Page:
We plan for the change to happen in these phases:

  1. Send behaviors in parallel to alerts. This is the current phase.
  2. Disable by default policies that generate behaviors, so they'll keep sending behaviors but stop sending alerts.
  3. Removing policies and move to a full cloud-managed detection model, supporting creation of custom detections in parallel to high-fidelity security-focused scenarios of alerts generated by our out-of-the-box policies.

The scheduling of these phases is currently undetermined, but you'll be informed of any changes through notifications in the Message Center. Additionally, we plan to add more behavior types and adjust policy-generated alerts for optimal accuracy.

Using behaviors in Microsoft 365 Defender advanced hunting

Behaviors are now available in Microsoft 365 Defender advanced hunting, and can be used by querying the behaviors tables, and by creating custom detection rules with them.

The behaviors schema in advanced hunting is similar to the alerts schema. The behaviors data is exposed in the following table:

Table name Description
BehaviorInfo Record per behavior with its metadata, including behavior title, MITRE Attack categories, and techniques.
BehaviorEntities Information on the entities that were part of the behavior. Can be multiple records per behavior.

To get complete information on a behavior and its entities, use BehaviorId as the primary key for the join:

| where BehaviorId == "INSERT VALUE"
| join BehaviorEntities on BehaviorId

Example scenario 1: You want to be alerted when a mass download is performed by a specific user or a list of users that are prone to be compromised or to internal risk. To do so, you can create the following query in Microsoft 365 Defender Advanced Hunting:

| where ActionType == "MassDownload" 
| where EntityType == “User” and AccountName in (“username1”, “username2”…  ) 

And then you can create a custom detection rule based on the query. For more information on creating custom detection rules, see Create and manage custom detection rules in Microsoft 365 Defender.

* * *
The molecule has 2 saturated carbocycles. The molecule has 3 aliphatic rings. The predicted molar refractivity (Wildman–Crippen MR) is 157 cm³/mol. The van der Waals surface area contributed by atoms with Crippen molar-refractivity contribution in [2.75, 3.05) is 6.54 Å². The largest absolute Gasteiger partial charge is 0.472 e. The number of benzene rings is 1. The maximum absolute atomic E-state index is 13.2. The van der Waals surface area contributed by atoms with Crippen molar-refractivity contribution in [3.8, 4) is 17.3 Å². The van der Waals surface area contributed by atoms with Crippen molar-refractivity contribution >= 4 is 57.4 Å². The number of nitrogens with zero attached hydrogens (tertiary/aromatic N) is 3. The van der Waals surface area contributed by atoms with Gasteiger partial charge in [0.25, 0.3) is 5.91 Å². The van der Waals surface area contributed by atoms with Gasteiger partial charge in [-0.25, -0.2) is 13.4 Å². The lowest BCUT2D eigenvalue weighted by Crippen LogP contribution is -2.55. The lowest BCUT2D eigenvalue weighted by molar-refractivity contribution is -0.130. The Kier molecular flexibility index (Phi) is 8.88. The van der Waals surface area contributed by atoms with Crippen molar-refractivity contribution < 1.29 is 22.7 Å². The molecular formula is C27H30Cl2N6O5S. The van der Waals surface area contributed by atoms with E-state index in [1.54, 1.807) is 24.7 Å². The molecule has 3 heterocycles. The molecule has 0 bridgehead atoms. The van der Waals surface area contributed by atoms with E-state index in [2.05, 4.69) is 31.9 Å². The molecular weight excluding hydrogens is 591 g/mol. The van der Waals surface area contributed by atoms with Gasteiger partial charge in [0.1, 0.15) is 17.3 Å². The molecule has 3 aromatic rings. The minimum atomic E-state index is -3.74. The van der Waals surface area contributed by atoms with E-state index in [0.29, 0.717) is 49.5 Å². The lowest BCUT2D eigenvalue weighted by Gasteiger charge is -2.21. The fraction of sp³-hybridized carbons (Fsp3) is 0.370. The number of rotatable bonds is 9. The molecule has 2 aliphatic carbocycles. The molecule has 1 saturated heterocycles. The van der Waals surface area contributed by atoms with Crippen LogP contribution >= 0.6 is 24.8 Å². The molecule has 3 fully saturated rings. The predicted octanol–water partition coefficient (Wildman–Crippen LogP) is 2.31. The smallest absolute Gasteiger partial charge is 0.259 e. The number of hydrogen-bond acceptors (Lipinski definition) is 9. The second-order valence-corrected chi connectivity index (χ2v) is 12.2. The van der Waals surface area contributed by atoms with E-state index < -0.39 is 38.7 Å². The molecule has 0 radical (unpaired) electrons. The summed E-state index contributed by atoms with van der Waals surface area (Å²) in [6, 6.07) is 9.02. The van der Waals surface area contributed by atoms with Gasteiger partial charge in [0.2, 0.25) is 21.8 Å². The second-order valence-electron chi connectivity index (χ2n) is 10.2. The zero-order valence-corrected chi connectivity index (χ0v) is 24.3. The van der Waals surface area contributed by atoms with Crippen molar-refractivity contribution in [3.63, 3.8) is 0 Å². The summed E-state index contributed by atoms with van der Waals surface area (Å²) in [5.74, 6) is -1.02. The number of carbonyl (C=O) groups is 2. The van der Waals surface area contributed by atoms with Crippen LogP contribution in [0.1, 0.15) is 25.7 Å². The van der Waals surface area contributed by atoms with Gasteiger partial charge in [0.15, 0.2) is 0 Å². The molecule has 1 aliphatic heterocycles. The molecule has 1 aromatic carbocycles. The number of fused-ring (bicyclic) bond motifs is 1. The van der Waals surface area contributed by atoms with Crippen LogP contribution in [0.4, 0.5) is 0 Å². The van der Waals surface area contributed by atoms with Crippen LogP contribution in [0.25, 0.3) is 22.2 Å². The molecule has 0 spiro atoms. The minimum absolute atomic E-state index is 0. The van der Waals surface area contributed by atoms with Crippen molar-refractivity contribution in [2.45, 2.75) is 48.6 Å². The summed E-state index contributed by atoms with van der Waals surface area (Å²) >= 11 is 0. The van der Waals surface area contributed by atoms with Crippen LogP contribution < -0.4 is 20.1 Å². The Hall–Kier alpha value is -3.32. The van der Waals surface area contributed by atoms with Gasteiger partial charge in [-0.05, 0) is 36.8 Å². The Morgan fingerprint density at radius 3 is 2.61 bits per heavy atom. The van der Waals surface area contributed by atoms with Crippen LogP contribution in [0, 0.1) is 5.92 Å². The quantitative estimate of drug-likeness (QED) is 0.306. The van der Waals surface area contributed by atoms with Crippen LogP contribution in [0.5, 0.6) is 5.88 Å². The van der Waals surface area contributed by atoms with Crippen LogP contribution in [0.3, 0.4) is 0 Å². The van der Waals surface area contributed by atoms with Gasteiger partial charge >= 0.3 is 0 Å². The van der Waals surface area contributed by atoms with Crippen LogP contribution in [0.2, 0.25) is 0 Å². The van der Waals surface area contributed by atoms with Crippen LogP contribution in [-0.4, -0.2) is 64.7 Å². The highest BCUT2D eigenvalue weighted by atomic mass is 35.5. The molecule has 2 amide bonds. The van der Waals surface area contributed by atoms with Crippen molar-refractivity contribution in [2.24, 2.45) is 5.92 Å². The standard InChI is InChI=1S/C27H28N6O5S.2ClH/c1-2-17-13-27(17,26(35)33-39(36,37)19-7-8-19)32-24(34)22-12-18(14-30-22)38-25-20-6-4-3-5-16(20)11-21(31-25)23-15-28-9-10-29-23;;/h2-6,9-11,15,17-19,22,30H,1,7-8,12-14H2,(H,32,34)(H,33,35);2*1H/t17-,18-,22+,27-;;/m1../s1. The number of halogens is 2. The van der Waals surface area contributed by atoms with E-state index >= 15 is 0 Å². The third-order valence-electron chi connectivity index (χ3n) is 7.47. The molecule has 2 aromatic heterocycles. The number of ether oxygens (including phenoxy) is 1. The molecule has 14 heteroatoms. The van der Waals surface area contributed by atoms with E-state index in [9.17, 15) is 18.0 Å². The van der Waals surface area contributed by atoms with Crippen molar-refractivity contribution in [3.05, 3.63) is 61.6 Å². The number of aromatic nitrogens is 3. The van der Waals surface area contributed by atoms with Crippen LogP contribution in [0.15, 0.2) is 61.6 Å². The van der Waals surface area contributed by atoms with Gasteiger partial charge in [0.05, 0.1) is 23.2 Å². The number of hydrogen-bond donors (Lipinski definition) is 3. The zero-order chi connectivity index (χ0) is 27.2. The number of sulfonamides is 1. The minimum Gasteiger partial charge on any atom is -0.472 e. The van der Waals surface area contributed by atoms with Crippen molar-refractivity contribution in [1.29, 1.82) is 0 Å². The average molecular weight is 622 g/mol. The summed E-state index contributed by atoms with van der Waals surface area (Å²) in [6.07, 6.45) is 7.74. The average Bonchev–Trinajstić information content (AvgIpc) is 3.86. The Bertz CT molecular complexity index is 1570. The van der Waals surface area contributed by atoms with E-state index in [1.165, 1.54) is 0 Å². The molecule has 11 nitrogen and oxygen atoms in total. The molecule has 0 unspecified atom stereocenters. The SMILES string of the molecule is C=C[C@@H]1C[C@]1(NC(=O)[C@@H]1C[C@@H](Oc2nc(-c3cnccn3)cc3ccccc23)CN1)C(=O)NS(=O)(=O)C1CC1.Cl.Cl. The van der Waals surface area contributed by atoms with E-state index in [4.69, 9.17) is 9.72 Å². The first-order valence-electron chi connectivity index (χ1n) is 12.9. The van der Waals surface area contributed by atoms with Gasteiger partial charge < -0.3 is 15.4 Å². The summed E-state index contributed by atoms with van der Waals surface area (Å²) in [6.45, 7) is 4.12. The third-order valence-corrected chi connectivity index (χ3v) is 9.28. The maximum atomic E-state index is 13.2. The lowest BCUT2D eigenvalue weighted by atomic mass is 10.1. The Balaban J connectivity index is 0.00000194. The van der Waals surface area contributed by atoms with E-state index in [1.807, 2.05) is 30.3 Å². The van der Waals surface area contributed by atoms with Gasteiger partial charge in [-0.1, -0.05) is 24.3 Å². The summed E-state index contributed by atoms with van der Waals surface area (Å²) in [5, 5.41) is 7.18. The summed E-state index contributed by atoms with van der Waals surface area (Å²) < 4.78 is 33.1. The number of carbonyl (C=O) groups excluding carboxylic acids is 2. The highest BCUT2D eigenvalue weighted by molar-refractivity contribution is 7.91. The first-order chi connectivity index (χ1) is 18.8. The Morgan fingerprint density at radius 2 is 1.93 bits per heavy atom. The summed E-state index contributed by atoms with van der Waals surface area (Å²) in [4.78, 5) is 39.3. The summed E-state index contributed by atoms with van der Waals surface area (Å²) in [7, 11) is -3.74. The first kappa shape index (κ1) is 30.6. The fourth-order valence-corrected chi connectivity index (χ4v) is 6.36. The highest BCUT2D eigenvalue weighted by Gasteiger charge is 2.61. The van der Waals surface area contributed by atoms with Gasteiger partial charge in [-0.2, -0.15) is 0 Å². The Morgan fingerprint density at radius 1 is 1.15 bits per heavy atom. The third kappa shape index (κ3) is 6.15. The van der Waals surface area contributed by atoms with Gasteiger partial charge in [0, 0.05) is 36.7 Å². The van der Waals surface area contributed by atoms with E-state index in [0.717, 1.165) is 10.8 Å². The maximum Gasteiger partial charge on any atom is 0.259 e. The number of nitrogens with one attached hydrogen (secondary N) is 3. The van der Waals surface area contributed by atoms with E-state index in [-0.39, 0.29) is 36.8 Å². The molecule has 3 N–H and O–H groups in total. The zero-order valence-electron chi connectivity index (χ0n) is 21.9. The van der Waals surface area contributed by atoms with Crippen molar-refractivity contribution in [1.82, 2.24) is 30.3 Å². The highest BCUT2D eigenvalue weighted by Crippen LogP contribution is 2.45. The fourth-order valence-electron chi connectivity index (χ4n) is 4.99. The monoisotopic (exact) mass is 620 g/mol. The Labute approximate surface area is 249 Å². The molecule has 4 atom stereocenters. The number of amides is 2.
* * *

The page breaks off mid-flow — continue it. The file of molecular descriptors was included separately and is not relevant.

Example scenario 2: You want to query 100 recent behaviors related to the MITRE attack technique Valid Accounts (T1078):

| where AttackTechniques has "Valid Accounts (T1078)"
| order by Timestamp desc 
| take 100

Example scenario 3: Investigate all behaviors related to a specific user after understanding the user may have been compromised:

| where ServiceSource == "Microsoft Cloud App Security"
| where AccountUpn == "*username*"
| join BehaviorEntities on BehaviorId
| project Timestamp, BehaviorId, ActionType, Description, Categories, AttackTechniques, ServiceSource, AccountUpn, AccountObjectId, EntityType, EntityRole, RemoteIP, AccountName, AccountDomain, Application

Example scenario 4: Investigate all behaviors where one of the entities is a suspicious IP address:

| where EntityType == "Ip"
| where RemoteIP == "*suspicious IP*"
| where ServiceSource == "Microsoft Cloud App Security"
| project Timestamp, BehaviorId, ActionType, Categories, ServiceSource, AccountUpn, AccountObjectId, EntityType, EntityRole, RemoteIP, AccountName, AccountDomain

If you wish for some of the previous detections to appear as alerts, you can create custom detection rules in advanced hunting to trigger alerts when specific behaviors occur with more control over the conditions per query. Have feedback to share? Please fill in the feedback form.

Next steps

If you run into any problems, we're here to help. To get assistance or support for your product issue, please open a support ticket..